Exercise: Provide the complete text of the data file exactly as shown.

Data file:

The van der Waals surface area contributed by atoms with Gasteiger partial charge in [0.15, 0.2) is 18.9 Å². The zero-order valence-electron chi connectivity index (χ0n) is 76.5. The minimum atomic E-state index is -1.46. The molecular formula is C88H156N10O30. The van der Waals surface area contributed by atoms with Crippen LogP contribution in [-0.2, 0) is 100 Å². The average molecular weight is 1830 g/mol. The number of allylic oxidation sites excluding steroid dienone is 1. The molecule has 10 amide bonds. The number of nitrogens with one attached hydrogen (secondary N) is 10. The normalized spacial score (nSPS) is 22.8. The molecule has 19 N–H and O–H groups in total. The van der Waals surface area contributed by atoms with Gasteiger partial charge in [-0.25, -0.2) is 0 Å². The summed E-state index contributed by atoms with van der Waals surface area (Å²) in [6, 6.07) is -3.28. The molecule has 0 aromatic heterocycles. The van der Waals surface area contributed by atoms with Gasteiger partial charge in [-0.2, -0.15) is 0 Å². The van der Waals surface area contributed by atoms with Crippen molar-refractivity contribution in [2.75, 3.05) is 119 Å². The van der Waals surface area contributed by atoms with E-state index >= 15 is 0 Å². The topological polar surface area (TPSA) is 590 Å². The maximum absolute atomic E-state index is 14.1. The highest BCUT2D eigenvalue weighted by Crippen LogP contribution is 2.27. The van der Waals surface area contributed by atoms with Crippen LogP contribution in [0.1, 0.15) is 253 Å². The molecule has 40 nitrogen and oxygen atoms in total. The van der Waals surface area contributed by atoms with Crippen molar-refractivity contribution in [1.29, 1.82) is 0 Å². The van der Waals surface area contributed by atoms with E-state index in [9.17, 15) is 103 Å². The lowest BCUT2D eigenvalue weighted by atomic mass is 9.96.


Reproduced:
The van der Waals surface area contributed by atoms with Gasteiger partial charge in [0.15, 0.2) is 18.9 Å². The zero-order valence-electron chi connectivity index (χ0n) is 76.5. The minimum atomic E-state index is -1.46. The molecular formula is C88H156N10O30. The van der Waals surface area contributed by atoms with Crippen LogP contribution in [-0.2, 0) is 100 Å². The average molecular weight is 1830 g/mol. The number of allylic oxidation sites excluding steroid dienone is 1. The molecule has 10 amide bonds. The number of nitrogens with one attached hydrogen (secondary N) is 10. The normalized spacial score (nSPS) is 22.8. The molecule has 19 N–H and O–H groups in total. The van der Waals surface area contributed by atoms with Gasteiger partial charge in [-0.25, -0.2) is 0 Å². The summed E-state index contributed by atoms with van der Waals surface area (Å²) in [6, 6.07) is -3.28. The molecule has 0 aromatic heterocycles. The van der Waals surface area contributed by atoms with Gasteiger partial charge in [-0.2, -0.15) is 0 Å². The van der Waals surface area contributed by atoms with Crippen molar-refractivity contribution in [2.75, 3.05) is 119 Å². The van der Waals surface area contributed by atoms with E-state index >= 15 is 0 Å². The topological polar surface area (TPSA) is 590 Å². The maximum absolute atomic E-state index is 14.1. The highest BCUT2D eigenvalue weighted by Crippen LogP contribution is 2.27. The van der Waals surface area contributed by atoms with Crippen LogP contribution in [0.1, 0.15) is 253 Å². The molecule has 40 nitrogen and oxygen atoms in total. The van der Waals surface area contributed by atoms with Crippen molar-refractivity contribution in [1.29, 1.82) is 0 Å². The van der Waals surface area contributed by atoms with E-state index in [9.17, 15) is 103 Å². The lowest BCUT2D eigenvalue weighted by atomic mass is 9.96.